The former has been examined relentlessly (here and elsewhere) and helped set the stage for the conference’s current predicament.
The latter is our topic for today.
The equipment powering the Pac-12’s wholly-owned media platforms (both linear and digital) forms the backbone of a cutting-edge technological infrastructure that’s lauded throughout the sports media industry and could prove beneficial during the ongoing media rights negotiations that will make or break its future
In other words: Bargaining chips.
Over the past 26 days, the Hotline has attempted to outline all possible end-games for the Pac-12, from extinction to survival, so readers are not surprised by any outcome.
We have assessed expansion candidates from the Mountain West, plunged into TV ratings, examined potential mergers and partnerships with the Big 12, analyzed presidential leadership (or lack thereof) and detailed the value of the Saturday night kickoffs.
But we saved the biggest whopper for last: The Pac-12 Networks as savior, and ESPN as their suitor.
Consider this Feb. ’22 description from the Sports Video Group, an industry website:
“Upon launching in 2012, Pac-12 Networks instantly established itself as a pioneer in remote-production techniques. Its groundbreaking Multicam production model was a precursor of the remote-production revolution the industry has experienced in recent years, and the centralized-production model has allowed Pac-12 Networks to produce thousands of live events from its San Francisco headquarters for a fraction of the cost of traditional production.”
So advanced is the technology that the Pac-12 Networks have produced games for ESPN and Fox from the San Francisco facility, which features eight control rooms and the ability to broadcast five games at once.
The technology cuts costs because there is no need for production trucks at the competition venues. Only the on-air talent and camera operators are required, whether it’s a gymnastic meet or football game.
A transmission box the size of a mini-fridge — there’s one on each campus — serves as the nerve center for the on-site production.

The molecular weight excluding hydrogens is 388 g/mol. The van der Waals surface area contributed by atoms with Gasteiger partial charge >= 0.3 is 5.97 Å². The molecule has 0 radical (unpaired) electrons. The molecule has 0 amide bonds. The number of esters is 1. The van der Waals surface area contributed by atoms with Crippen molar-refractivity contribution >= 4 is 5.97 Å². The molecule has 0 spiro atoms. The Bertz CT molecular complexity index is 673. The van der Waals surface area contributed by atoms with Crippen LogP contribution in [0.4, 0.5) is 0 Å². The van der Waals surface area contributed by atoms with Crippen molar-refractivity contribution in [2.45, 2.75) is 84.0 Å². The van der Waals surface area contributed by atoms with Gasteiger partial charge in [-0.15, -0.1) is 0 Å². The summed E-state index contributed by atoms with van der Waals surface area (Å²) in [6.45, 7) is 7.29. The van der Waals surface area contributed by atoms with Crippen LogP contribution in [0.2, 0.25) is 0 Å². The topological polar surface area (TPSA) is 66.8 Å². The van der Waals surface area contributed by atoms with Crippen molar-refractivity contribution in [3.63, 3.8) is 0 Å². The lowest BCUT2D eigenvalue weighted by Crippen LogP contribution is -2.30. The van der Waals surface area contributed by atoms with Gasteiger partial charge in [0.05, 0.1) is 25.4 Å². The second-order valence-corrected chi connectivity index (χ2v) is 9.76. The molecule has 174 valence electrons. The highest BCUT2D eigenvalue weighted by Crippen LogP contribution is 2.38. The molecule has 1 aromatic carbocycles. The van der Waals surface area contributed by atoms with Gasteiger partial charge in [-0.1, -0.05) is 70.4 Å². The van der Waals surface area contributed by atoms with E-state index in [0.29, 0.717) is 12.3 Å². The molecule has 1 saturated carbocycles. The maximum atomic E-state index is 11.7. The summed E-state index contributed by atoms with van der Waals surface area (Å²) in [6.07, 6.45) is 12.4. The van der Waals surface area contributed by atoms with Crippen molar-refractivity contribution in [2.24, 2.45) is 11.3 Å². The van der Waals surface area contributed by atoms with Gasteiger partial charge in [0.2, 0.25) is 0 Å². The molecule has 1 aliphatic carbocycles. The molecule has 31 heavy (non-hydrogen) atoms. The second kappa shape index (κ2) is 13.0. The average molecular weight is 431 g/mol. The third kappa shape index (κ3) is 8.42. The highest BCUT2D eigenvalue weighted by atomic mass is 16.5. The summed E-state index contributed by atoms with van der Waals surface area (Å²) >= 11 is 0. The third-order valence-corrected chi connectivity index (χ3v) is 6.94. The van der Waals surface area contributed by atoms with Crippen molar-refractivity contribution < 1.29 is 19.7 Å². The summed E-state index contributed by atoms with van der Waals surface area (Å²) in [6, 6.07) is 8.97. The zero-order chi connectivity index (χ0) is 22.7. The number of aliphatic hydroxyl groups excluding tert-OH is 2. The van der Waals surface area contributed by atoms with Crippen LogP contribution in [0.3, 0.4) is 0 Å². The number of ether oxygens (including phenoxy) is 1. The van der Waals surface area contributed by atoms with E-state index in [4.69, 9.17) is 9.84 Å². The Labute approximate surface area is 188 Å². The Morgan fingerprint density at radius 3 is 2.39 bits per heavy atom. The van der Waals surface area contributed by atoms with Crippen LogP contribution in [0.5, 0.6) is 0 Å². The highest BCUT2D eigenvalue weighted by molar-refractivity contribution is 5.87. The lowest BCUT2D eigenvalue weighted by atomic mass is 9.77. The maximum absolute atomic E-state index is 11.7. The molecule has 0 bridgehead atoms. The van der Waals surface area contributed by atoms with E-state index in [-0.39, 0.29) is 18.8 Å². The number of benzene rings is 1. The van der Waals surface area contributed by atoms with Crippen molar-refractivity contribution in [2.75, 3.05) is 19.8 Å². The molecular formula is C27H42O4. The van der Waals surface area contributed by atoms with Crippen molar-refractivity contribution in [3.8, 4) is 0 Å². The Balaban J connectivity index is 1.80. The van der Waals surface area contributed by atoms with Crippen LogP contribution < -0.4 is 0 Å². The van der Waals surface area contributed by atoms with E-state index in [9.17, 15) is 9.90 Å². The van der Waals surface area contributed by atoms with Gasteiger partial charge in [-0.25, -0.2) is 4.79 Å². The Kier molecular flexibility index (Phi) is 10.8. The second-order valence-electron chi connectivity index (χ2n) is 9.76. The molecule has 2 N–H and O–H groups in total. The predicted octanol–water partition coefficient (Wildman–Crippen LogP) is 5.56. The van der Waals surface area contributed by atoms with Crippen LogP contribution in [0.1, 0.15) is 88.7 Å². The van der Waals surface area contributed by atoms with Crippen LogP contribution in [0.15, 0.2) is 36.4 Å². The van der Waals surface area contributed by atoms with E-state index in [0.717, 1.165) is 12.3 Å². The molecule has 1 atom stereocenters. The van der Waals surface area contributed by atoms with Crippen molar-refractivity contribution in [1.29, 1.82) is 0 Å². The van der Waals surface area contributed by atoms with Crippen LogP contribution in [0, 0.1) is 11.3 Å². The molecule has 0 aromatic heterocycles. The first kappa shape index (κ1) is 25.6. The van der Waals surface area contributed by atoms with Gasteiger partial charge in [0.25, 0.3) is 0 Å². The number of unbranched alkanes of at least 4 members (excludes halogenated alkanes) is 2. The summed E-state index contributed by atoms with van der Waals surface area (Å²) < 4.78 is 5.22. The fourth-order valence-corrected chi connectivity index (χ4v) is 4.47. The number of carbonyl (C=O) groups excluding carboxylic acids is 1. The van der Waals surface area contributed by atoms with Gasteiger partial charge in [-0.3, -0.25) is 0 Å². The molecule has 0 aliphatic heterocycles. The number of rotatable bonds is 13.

Video and audio feeds are sent to San Francisco, where the director, producer and graphic designer are based.
The latency is about half a second.
Once one event is completed, the transmission box moves to the venue for the next broadcast on the campus.
Based on what Sports Video Group described as “a dramatic leap forward in production efficiency,” the technology has sliced the cost of producing an event by as much as 50 percent, according to the source.
How does it all fit into the Pac-12’s fight for survival?
Well, the ready-made infrastructure might be tempting if you’re ESPN, which already owns the ACC Network.
ESPN could rent or purchase the Pac-12 Networks facility and create a bicoastal operation that provides cash and stability for the Pac-12 and adds subscriber revenue for the ACC.
(Under that scenario, the conference would remain distinct and thus preserve the ACC’s grant-of-rights agreement.)
On a broader scale, the Pac-12 Networks facility could be turned into an operations hub for ESPN for all West Coast sporting events.
“It’s something ESPN definitely has its eye on,” the source said.
It would be quite the finishing twist — one worthy of the June 30 thunderbolt from Los Angeles that put the Pac-12 in peril in the first place.
We don’t consider this outcome likely, but it warrants a spot on the vast spectrum of possibilities that will, in some form or fashion, shape the Pac-12’s fate.
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